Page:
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They Were So (cont.)

[Page 332]

Khaykl Katsev
(Khaykl Velvel the Butcher's)

Translated by Meir Bulman

Khaykl was blessed with traits that made him beloved by society. He was humble, pleasant towards all, calm, modest, soft spoken, well–reasoned, always speaking logically and with poise without sentimentality or arrogance.

Khaykl was my close neighbor–– our houses were right near each other. We walked to school together and played and spent afternoons together. We were bound to one another,

After graduating from grade school our paths split. I left town to study abroad and he went to work at his father's business.

Khaykl was devoted to Zionist activism, especially to HaShomer HaTzair.[1] He educated an entire generation based on principles of practical Zionism, with a socialist vision. His dream was to travel, to train, and then make Aliyah, but he was the youngest in his family and his worried parents did not allow him to leave home. Thus, he stayed in town, his heart filled with yearning and wishing for Aliyah.

Khaykl perished tragically at the Voronova ghetto with his parents, his brothers Yudke and Manke and his sisters Rachel and Nekhama. It was a horrific sight to witness, to see, all of them marching together to death. Eye witnesses stated that that family resisted the murderers angrily and persistently. Manke, who was known in town as a strongman who stood up to gentile–taunting Jews, hit the most intensively. During the banishment he attacked one of the German murderers who harmed his father, punching until falling prey to a bullet.

That is how a whole family was uprooted from its source of life.

A single family member remains, his son Yitzchak, who left town in the 20s.

 

Tranlsator's Footnote
  1. Zionist self–defense movement Return

[Page 333]

Liba bat Broyne[1] Levine

Translated by Meir Bulman

Liba was wonderfully beautiful, industrious, kind, gifted with a sensitive soul and an open minded understanding of her peers. She was an exceptional student at the Hebrew school and later in the Polish school, a great athlete who excelled in volleyball, her favorite sport.

After completing her studies at the Polish school, Liba traveled to Vilne, where she completed a yearlong course in bookkeeping, and was then employed in that field. Her temperamental soul found no peace in the small town. She desired with all her heart to reach her sister Khaya, who was among the first pioneers who arrived in Palestine in the course of the Second Aliyah. But she was not fortunate; WWII erupted and she remained in town.

As the Germans entered the town, Liba and her mother left Divenishok and relocated to Ivia, where her brother Yudel lived. Liba died with her family in the Ivia ghetto.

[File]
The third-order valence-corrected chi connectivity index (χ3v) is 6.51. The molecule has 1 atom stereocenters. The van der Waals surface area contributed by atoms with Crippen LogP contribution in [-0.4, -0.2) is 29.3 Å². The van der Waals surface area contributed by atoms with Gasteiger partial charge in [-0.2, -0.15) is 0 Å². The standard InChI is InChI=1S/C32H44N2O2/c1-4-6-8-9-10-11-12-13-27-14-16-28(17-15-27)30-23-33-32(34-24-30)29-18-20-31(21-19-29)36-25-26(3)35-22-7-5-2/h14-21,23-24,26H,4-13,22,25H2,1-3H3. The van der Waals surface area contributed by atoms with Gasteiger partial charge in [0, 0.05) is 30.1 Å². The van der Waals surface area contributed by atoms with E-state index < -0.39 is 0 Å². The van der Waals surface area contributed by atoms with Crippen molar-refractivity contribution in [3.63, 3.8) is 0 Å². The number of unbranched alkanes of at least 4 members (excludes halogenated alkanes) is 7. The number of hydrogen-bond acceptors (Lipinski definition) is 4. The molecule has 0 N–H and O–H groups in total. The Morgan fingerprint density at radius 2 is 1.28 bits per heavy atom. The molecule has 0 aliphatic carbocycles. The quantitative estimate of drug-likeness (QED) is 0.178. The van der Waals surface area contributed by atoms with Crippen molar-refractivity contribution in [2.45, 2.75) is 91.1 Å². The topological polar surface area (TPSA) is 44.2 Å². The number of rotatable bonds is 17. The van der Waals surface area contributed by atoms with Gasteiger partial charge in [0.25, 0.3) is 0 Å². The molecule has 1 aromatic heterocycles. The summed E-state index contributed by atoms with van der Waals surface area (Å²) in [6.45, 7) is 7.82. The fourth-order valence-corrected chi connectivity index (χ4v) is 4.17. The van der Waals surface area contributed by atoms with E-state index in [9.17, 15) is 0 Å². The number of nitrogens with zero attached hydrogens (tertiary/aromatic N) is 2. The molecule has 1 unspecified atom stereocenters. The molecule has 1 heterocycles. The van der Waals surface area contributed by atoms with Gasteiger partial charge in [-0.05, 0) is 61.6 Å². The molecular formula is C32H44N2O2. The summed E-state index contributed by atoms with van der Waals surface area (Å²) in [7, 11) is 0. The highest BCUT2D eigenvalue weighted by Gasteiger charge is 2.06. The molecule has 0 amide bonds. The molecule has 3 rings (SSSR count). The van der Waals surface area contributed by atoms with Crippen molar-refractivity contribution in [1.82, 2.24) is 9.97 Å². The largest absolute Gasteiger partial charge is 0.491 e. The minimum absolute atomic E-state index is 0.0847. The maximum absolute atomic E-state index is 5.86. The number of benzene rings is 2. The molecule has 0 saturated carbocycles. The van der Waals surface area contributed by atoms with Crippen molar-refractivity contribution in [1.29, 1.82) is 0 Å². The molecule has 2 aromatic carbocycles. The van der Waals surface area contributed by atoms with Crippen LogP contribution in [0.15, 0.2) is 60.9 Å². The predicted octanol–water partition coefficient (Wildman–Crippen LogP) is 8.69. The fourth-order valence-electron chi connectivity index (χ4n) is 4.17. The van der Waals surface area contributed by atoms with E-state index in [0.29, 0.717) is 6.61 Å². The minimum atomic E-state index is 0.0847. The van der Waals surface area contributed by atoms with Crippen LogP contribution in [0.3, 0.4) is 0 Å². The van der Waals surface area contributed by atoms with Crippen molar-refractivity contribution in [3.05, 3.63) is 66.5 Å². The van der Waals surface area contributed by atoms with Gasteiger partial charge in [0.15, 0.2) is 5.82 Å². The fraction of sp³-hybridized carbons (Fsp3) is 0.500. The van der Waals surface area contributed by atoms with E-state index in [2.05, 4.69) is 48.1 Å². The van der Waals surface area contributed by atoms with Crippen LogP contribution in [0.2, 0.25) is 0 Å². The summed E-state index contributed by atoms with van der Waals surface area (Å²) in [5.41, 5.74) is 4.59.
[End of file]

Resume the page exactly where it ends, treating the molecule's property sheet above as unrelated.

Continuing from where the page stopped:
Her letters written in neat handwriting, filled with longing, wit, and wisdom, remain to this day with her sister Khaya. From time to time Khaya re–reads Liba's letters and her childhood days are reanimated; images of the family members, especially that of the beautiful Liba, appear in front of her eyes as if they were alive.

(Dictated by her sister Khaya Garvey)

 

Editor's Footnote
  1. Liba Levine, daughter of Broyne Return


Chaim Leyb Schneider

Translated by Meir Bulman

Chaim Leyb Schneider is the only remnant from a large family. His Grandfather Chaim Leyb (whom he was named for) had three sons; Kalmen – Chaim Leyb's father, Mordechai “the Rod” and Asher Schneider, who owned a large steel store in Leyb Dubin's house.

The entire family perished in the Holocaust. Chaim Leyb was saved by chance. He tried passing the border to Lithuania with a group of young men and was captured in Turgul, a small town beyond the border, and transferred to the Russians, who exiled him to Siberia for five years. After the war, he was released and moved to Poland, and form there to the United States. He established a family and is successful in his business.

[Page 333]

Moshe Blyakher
(Moshe “the Tinsmith”)

Translated by Meir Bulman

R' Moshe, or as he was known by the town residents, Moshe “the Tinsmith”, was a famous man in town, lively and original, a lover of Torah and respectful of rabbis.

He was a man of small stature, wearing a small yellow beard with white stripes which granted it a special shade. In that small body was nested an endless energy; he was always dynamic and busy either with the woes of providing or with public matters.

R' Moshe was a central figure within the burial society. He viewed the good deed of purifying the dead not just as a true mitzvah, but as a sanctified matter which he regarded with holiness and piety. R' Moshe was always the first to summon the other members of the burial society to fulfill the deed. On days of extreme cold and snow he was the first one out in the cemetery to dig the grave with his bare hands. R' Moshe supervised the burial ceremonies so they will be fulfilled carefully in accordance with religion, and respect for the dead was observed by him to a ‘T’.